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China calls US and UK press freedom hypocrites over Julian Assange trial

China accuses US and UK of press freedom hypocrisy for calling out Beijing crackdown and trying Australian Wikileaks founder Julian Assange for espionage

  • China accuses US and UK of hypocrisy over Julian Assange’s extradition
  • Assange to be charged in US for leaking classified US documents
  • Chinese say ‘trumped up’ charges expose double standards of press freedom
  • Australian government says it is quietly discussing the matter with US authorities

China has branded American and British press freedom hypocrites over the impending extradition of Wikileaks founder Julian Assange to face charges of spying that could land the Australian in jail for life.

Assange’s extradition to the US to face charges for leaking thousands of official secrets has been approved by British Home Secretary Priti Patel after a protracted legal battle.

Chinese Foreign Ministry spokesman Wang Wenbin accused the US of pursuing “trumped-up” charges against Assange for revealing secrets about the US wars in Iraq and Afghanistan and the CIA’s cyber attacks against other countries.

China has labeled the US and UK hypocrites when it comes to press freedom as the two countries prepare to extradite Australian Julian Assange to face charges of espionage.

China has labeled the US and UK hypocrites when it comes to press freedom as the two countries prepare to extradite Australian Julian Assange to face charges of espionage.

China's Foreign Ministry spokesman Wang Wenbin said the US and UK conspired against Assange, using

China’s Foreign Ministry spokesman Wang Wenbin said the US and UK conspired against Assange, using “trumped up” charges to punish him for exposing US wrongdoing.

“The US and Britain are cooperating in taking cross-border action against certain individuals,” he said.

“The Assange case is a mirror that shows how hypocritical the US and UK claim to uphold press freedom is.

“People enjoy full freedoms to expose other countries and will be considered heroes if they do, but they will be severely punished and considered criminals if they expose their own country or its allies and partners.”

US Secretary of State Antony Blinken in May called China the biggest global threat to press freedom, mentioned how many journalists were detained and accused the communist regime of increasing surveillance, harassment and intimidation.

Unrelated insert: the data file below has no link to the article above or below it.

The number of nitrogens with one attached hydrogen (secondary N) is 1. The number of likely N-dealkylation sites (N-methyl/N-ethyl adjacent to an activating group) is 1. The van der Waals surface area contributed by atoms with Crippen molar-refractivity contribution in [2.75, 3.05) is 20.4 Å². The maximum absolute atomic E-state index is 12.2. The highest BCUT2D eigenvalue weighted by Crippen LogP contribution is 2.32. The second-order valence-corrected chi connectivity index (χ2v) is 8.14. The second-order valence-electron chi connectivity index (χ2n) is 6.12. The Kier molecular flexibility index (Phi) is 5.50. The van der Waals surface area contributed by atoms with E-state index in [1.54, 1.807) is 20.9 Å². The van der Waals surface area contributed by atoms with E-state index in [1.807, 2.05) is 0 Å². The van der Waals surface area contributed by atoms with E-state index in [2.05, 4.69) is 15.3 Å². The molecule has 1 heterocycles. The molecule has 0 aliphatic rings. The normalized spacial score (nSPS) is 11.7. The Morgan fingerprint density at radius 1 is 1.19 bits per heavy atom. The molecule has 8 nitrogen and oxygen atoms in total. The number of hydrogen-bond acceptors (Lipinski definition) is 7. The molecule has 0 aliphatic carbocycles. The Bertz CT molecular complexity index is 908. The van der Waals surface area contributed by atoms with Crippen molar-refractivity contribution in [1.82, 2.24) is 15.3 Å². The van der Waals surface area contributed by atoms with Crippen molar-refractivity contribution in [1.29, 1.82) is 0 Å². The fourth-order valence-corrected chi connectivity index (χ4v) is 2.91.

Wenbin accused the US of concealing allegations of sexual assault, espionage and computer abuse against Assange, as well as pursuing the activist through covert surveillance, backstage deals “and other means.”

Assange was charged with raping two women in Sweden but fled to the Ecuadorian embassy in London before he could be arrested and extradited.

The rape charges were eventually dropped due to Assange’s long-term asylum in the embassy, ​​but the US never gave up on the spying charges.

Wikileaks founder Julian Assange seen here at Westminster Magistrates Court, accompanied by police in 2019 during his long battle to avoid an extradition warrant to the US

Wikileaks founder Julian Assange seen here at Westminster Magistrates Court, accompanied by police in 2019 during his long battle to avoid an extradition warrant to the US

Mr Wenbin said all eyes would be on Mr Assange’s human rights and expressed the hope that “justice” would prevail over “abuse and hegemony”.

Assange faces up to 175 years in prison on 18 charges in the US under the Espionage Act for leaking classified documents in 2010 and 2011.

He is serving time in Belmarsh Prison in London for violating bail after his lengthy bid to gain asylum in Ecuador was unraveled and he was arrested after leaving the embassy where he had been holed up for about seven years. .

The US government said the leakage of thousands of secret diplomatic telegrams endangers the lives of US soldiers and those who secretly work for the Americans.

His defenders claim he exposed US war crimes and human rights abuses at Guantanamo Bay in Cuba, Iraq and Afghanistan, and exposed the CIA’s covert activities against its own citizens.

The US Department of Justice also accuses Assange of illegally hacking by helping Chelsea Manning, a former intelligence analyst, obtain the classified information.

Manning was convicted of 17 charges for her role in the leak of the documents in 2013 and sentenced to 35 years in a maximum security prison.

However, she was released in 2017 when outgoing US President Barack Obama changed her sentence to reflect the years she had been incarcerated since her arrest in 2010.

Assange's accomplice in the leaking of the US documents, Chelsea Manning, spent seven years in prison but was released in 2017 when her 35-year sentence was commuted by Barack Obama

Assange’s accomplice in the leaking of the US documents, Chelsea Manning, spent seven years in prison but was released in 2017 when her 35-year sentence was commuted by Barack Obama

Calls have been made for Prime Minister Anthony Albanese to make a public plea on Assange’s behalf, which he has so far resisted.

Labor Secretary Tony Burke said the government is making silent “behind the scenes” statements to the US on the matter.

“We are not going to conduct diplomacy with a megaphone,” Burke told Sky News on Sunday.

“This case has been going on for far too long. We said that in the opposition, we repeated that in the government.

“The matter must come to an end. Australia is not a party to the persecution taking place here [and] each country has its own legal system.’

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